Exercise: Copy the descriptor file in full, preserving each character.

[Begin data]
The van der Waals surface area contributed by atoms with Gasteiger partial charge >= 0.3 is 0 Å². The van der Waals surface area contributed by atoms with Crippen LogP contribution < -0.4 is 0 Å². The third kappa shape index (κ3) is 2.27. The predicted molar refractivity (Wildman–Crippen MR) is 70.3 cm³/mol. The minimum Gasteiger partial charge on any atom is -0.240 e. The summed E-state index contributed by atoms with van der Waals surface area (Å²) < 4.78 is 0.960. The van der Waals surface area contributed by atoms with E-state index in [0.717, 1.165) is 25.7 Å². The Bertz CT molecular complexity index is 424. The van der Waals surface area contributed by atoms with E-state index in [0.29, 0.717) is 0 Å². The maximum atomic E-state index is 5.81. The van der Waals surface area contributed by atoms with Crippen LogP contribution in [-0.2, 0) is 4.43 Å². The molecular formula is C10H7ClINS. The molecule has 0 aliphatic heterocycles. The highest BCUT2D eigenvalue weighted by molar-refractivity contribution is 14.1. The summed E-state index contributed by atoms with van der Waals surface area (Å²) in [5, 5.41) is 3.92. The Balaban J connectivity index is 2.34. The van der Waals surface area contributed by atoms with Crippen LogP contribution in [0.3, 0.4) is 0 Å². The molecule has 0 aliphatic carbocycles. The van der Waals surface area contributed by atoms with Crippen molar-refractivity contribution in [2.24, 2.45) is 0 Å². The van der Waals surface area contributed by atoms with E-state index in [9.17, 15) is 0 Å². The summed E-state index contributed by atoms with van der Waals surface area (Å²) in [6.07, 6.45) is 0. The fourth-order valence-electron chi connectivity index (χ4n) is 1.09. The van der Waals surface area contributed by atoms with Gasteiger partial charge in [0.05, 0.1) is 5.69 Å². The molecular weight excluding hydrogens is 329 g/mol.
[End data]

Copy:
The van der Waals surface area contributed by atoms with Gasteiger partial charge >= 0.3 is 0 Å². The van der Waals surface area contributed by atoms with Crippen LogP contribution < -0.4 is 0 Å². The third kappa shape index (κ3) is 2.27. The predicted molar refractivity (Wildman–Crippen MR) is 70.3 cm³/mol. The minimum Gasteiger partial charge on any atom is -0.240 e. The summed E-state index contributed by atoms with van der Waals surface area (Å²) < 4.78 is 0.960. The van der Waals surface area contributed by atoms with E-state index in [0.717, 1.165) is 25.7 Å². The Bertz CT molecular complexity index is 424. The van der Waals surface area contributed by atoms with E-state index in [0.29, 0.717) is 0 Å². The maximum atomic E-state index is 5.81. The van der Waals surface area contributed by atoms with Crippen LogP contribution in [-0.2, 0) is 4.43 Å². The molecular formula is C10H7ClINS. The molecule has 0 aliphatic heterocycles. The highest BCUT2D eigenvalue weighted by molar-refractivity contribution is 14.1. The summed E-state index contributed by atoms with van der Waals surface area (Å²) in [5, 5.41) is 3.92. The Balaban J connectivity index is 2.34. The van der Waals surface area contributed by atoms with Crippen LogP contribution in [0.3, 0.4) is 0 Å². The molecule has 0 aliphatic carbocycles. The van der Waals surface area contributed by atoms with Crippen molar-refractivity contribution in [2.24, 2.45) is 0 Å². The van der Waals surface area contributed by atoms with E-state index in [9.17, 15) is 0 Å². The summed E-state index contributed by atoms with van der Waals surface area (Å²) in [6.07, 6.45) is 0. The fourth-order valence-electron chi connectivity index (χ4n) is 1.09. The van der Waals surface area contributed by atoms with Gasteiger partial charge in [0.05, 0.1) is 5.69 Å². The molecular weight excluding hydrogens is 329 g/mol.